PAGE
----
Vaccine hopes give global stocks, euro and oil shot in the arm

FILE PHOTO: A man wearing protective face mask, following an outbreak of the coronavirus disease (COVID-19), walks in front of a stock quotation board outside a brokerage in Tokyo, Japan, March 10, 2020. REUTERS/Stoyan Nenov

LONDON (Reuters) – World shares climbed toward a four-month high on Wednesday with the euro and oil in tow, as hopes for a coronavirus vaccine offset rising tensions between the United States and China.

Asia had a choppy session after more barbs between Beijing and Washington over Hong Kong, but 1.7%-2.2% gains for London, Frankfurt, Paris and a 1% rise in Wall Street futures blew away any caution. [.EU] (N)

An experimental vaccine for COVID-19 produced by U.S. company Moderna drew safe immune responses in all 45 healthy volunteers, an early stage trial showed on Tuesday. There were reports on Wednesday that a separate University of Oxford trial was also looking good.

Uncertainty remained over how quickly an effective and rapidly available vaccine can be found, said David Miller, investment director at Quilter Cheviot Investment Management, but there was a supportive backdrop for markets.

“This is all against the background of very low interest rates,” he said. “What really matters, though, is consumer confidence. I think we are all going to remain fairly wary.”

Hopes of progress this week towards a deal on the European Union’s 750 billion-euro COVID recovery fund were also helping Europe’s mood. The euro was above $1.1430 for the first time since March and Italy and Spain’s bond market borrowing costs came down again. [.EU][/FRX][GVD/EUR]

Overnight had been more mixed. Chinese shares fell 1.3% and Hong Kong ended flat, after U.S. President Donald Trump ordered an end to Hong Kong’s special status under U.S. law to punish China for its “oppressive actions” against the former British colony.

That prompted a retaliatory warning from China’s foreign ministry that “Hong Kong affairs are purely China’s internal affairs and no foreign country has the right to interfere”. Japan’s Nikkei and Australia’s benchmark index remained upbeat, though, finishing up 1.6% and 1.9%, respectively.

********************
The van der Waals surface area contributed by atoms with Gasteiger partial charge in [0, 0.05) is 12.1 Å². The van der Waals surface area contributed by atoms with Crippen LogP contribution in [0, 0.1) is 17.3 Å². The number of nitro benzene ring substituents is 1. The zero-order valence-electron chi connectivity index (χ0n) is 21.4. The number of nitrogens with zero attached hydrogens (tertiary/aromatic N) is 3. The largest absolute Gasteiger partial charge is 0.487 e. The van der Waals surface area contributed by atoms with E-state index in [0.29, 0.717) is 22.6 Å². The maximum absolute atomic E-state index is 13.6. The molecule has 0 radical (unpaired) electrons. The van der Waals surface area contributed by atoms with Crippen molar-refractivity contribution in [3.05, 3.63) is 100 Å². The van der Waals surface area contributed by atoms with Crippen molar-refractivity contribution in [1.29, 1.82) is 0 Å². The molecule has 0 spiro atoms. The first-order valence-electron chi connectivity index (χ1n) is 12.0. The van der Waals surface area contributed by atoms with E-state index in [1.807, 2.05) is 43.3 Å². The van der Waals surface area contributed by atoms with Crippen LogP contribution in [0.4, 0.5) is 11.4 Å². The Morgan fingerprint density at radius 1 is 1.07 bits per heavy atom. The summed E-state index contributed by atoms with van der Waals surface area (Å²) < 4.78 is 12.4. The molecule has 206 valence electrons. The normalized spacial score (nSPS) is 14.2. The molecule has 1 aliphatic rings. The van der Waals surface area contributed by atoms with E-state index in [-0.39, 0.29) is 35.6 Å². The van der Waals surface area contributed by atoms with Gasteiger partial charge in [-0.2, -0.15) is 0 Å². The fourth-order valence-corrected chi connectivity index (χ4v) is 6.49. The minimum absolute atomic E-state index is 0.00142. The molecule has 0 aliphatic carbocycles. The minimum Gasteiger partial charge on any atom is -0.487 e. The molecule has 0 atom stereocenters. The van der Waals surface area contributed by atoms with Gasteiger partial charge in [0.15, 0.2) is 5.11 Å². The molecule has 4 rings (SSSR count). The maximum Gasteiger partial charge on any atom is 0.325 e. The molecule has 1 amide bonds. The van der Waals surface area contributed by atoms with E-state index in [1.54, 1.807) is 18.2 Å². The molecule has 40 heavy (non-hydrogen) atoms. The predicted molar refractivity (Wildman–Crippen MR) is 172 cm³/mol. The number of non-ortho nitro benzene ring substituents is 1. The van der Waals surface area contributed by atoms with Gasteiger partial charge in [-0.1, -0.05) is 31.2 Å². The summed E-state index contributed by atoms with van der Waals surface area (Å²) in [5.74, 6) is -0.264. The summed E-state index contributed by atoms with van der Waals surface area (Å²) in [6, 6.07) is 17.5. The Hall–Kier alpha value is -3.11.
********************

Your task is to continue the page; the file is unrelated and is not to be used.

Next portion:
S&P 500 futures were up 1% too, with shares in Moderna – which has never had a licensed product – up nearly 14% in premarket trading, and the main U.S. airlines and cruise ship operators rose 6%-7% on the vaccine hopes. (N)

Investment bank Goldman Sachs (NYSE:GS) was also pointing higher after reporting higher quarterly profits following the COVID crisis trading boom. JPMorgan (NYSE:JPM), Citi and Wells Fargo (NYSE:WFC) had reported huge Q2 profit drops on Tuesday and set aside a collective $28 billion for loan losses.

Graphic: Bulls in the China shop –


The dollar was on the defensive, particularly against risk-sensitive currencies, following the news of progress in vaccine development. [/FRX]

The euro rose as high as $1.1445, its strongest since March 10 and not far off its peak so far this year of $1.1495. The single currency has been helped by hopes the EU will agree at its summit later this week on a financing package to limit the economic damage from the pandemic.

The yen climbed to 106.94 from 107.21 per dollar to leave it near a two-week high. The Bank of Japan kept its monetary policy steady, as expected, on Wednesday though it warned that uncertainty over the economic outlook was “extremely high” due to various risks, including rising coronavirus infections in Tokyo, which was put on “red alert” on Wednesday.

Sweden’s crown vaulted to its highest versus the greenback since February 2019 and the risk-sensitive Australian dollar popped to a one-month high at $0.70.

Oil prices rose too after a drop in U.S. crude inventories and before a OPEC video conference on production plans later in the day. Brent crude futures were up 24 cents at $43.14 a barrel. U.S. crude futures rose 22 cents to $40.50 a barrel. [O/R]

OPEC and allies including Russia, collectively known as OPEC+, are set to decide whether to extend output cuts of 9.7 million barrels per day (bpd) that are due to end in July or prune them back to 7.7 million bpd.[O/R]

“Most indications suggest that it will be the latter, with more focus on compliance and compensatory cuts,” ING Economics said in a note.